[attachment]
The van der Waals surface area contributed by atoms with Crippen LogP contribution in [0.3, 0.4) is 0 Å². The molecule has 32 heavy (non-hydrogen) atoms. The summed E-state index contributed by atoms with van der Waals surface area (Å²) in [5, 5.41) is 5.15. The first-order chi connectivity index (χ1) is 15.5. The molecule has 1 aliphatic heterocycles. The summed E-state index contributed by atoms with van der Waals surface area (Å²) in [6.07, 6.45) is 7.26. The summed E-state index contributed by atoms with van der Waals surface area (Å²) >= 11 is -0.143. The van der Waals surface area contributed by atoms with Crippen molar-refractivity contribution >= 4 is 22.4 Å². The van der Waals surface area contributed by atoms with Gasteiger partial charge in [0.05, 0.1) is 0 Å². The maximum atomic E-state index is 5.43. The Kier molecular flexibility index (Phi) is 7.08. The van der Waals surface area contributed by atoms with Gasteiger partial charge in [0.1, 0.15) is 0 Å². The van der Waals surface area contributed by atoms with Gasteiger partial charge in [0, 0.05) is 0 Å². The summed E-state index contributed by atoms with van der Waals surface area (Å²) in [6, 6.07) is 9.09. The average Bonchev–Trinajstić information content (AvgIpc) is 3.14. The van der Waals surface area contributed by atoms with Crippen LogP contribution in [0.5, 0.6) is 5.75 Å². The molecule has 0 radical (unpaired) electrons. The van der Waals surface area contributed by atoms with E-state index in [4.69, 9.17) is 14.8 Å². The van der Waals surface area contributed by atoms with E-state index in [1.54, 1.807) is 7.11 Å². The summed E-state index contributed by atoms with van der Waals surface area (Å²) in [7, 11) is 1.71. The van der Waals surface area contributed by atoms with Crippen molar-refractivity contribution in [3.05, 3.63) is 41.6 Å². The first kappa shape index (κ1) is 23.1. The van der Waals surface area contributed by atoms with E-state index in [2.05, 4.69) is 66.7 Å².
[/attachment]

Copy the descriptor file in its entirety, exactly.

The van der Waals surface area contributed by atoms with Crippen LogP contribution in [0.3, 0.4) is 0 Å². The molecule has 32 heavy (non-hydrogen) atoms. The summed E-state index contributed by atoms with van der Waals surface area (Å²) in [5, 5.41) is 5.15. The first-order chi connectivity index (χ1) is 15.5. The molecule has 1 aliphatic heterocycles. The summed E-state index contributed by atoms with van der Waals surface area (Å²) in [6.07, 6.45) is 7.26. The summed E-state index contributed by atoms with van der Waals surface area (Å²) >= 11 is -0.143. The van der Waals surface area contributed by atoms with Crippen molar-refractivity contribution >= 4 is 22.4 Å². The van der Waals surface area contributed by atoms with Gasteiger partial charge in [0.05, 0.1) is 0 Å². The maximum atomic E-state index is 5.43. The Kier molecular flexibility index (Phi) is 7.08. The van der Waals surface area contributed by atoms with Gasteiger partial charge in [0.1, 0.15) is 0 Å². The van der Waals surface area contributed by atoms with Gasteiger partial charge in [0, 0.05) is 0 Å². The summed E-state index contributed by atoms with van der Waals surface area (Å²) in [6, 6.07) is 9.09. The average Bonchev–Trinajstić information content (AvgIpc) is 3.14. The van der Waals surface area contributed by atoms with Crippen LogP contribution in [0.5, 0.6) is 5.75 Å². The molecule has 0 radical (unpaired) electrons. The van der Waals surface area contributed by atoms with E-state index in [4.69, 9.17) is 14.8 Å². The van der Waals surface area contributed by atoms with E-state index in [1.54, 1.807) is 7.11 Å². The summed E-state index contributed by atoms with van der Waals surface area (Å²) in [7, 11) is 1.71. The van der Waals surface area contributed by atoms with Crippen molar-refractivity contribution in [3.05, 3.63) is 41.6 Å². The first kappa shape index (κ1) is 23.1. The van der Waals surface area contributed by atoms with E-state index in [2.05, 4.69) is 66.7 Å².